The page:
How important are underlying assumptions?

Let's suppose that you are asked to guess the age of a person based on nothing but his height. You are told that the age of the person is either six years old or twenty-six. You further know that the mean height of the six-year-olds is 48 inches and the mean height of the twenty-six-year-olds is 68 inches.

What you would reasonably do is calculate the midpoint between the two heights, 58 inches, and classify anyone with a height above 58 inches as an adult, and anyone with a height below 58 inches as a child.

Of course, you know perfectly well that not *all* adults are taller that 58 inches, nor are all children shorter than 58 inches. So your decision rule carries with it some probablility of error.

This error is calculable, generically, from the graph on the right. Shown are two normal distributions: p0(x) is the distribution of children's heights, with mean μ0 = 48 inches, p1(x) is the distribution of adult's heights, with mean μ1 = 68 inches. Those with training in statistics will recognize these graphs as probability density functions; those without it can think of them as plots of the relative number of people in each population (on the vertical axis) as a function of a particular height (on the horizontal axis). Thus, most children's heights are clustered around their average height, μ0, where the curve p0(x) is at its maximum value. Yet some children are taller, and a diminishingly small percentage of children are *much* taller. The inverse would be true for the adult population.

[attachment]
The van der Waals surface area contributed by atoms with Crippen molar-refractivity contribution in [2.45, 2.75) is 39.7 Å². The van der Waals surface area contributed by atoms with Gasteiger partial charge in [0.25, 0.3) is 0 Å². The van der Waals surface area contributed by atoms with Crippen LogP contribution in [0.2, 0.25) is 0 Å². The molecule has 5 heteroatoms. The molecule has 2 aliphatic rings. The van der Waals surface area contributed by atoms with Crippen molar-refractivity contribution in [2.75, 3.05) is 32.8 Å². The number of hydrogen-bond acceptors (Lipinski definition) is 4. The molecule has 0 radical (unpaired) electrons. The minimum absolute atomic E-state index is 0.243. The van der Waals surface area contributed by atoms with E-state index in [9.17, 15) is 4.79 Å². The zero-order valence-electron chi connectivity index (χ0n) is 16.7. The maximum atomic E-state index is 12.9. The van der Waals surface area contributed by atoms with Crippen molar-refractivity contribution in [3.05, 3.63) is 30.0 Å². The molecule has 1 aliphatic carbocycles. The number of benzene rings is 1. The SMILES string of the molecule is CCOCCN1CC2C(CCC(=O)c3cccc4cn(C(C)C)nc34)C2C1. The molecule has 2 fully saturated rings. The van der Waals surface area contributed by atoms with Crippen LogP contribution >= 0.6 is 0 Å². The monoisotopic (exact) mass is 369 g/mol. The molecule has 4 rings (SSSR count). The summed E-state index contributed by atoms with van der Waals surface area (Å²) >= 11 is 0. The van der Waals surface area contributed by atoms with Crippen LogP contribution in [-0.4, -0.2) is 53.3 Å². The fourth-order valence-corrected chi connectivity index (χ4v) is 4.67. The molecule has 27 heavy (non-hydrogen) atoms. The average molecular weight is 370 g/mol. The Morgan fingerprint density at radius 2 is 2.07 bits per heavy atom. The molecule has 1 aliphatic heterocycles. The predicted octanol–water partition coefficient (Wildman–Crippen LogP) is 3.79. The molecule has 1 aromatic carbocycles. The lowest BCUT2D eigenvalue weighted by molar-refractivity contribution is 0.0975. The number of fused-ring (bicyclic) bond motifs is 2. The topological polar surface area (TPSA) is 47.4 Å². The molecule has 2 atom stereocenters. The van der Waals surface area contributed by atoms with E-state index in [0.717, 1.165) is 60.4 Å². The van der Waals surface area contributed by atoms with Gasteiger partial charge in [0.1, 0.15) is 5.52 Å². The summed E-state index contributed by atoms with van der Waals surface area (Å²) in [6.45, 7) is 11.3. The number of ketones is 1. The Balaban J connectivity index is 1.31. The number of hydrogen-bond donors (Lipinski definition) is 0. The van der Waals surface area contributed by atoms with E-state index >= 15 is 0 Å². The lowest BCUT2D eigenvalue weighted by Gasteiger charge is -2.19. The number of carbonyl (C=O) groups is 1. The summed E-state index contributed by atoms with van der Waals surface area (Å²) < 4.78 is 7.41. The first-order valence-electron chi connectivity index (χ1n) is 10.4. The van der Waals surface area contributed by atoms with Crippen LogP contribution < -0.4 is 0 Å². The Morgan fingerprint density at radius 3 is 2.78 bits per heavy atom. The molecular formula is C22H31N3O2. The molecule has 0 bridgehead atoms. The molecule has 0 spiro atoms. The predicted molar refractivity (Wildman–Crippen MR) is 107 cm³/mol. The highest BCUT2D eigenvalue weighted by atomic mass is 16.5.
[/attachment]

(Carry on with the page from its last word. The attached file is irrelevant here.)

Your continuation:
The decision point, δ = 58 inches, is the point where the curves cross, and the total probability of error is:

For those without a calculus background, all this is saying is that we are adding up all the children with heights above 58 inches and all the adults with heights below 58 inches, and say in advance that these will be mis-classified by our decision rule δ. But we can also see that δ is still at its optimum value; moving it to the right, for instance, will slightly diminish the number of children mis-classified as adults, but *dramatically* increase the number of adults mis-classified as children.

However, we make three critical assumptions to choose 58 inches as our decision point.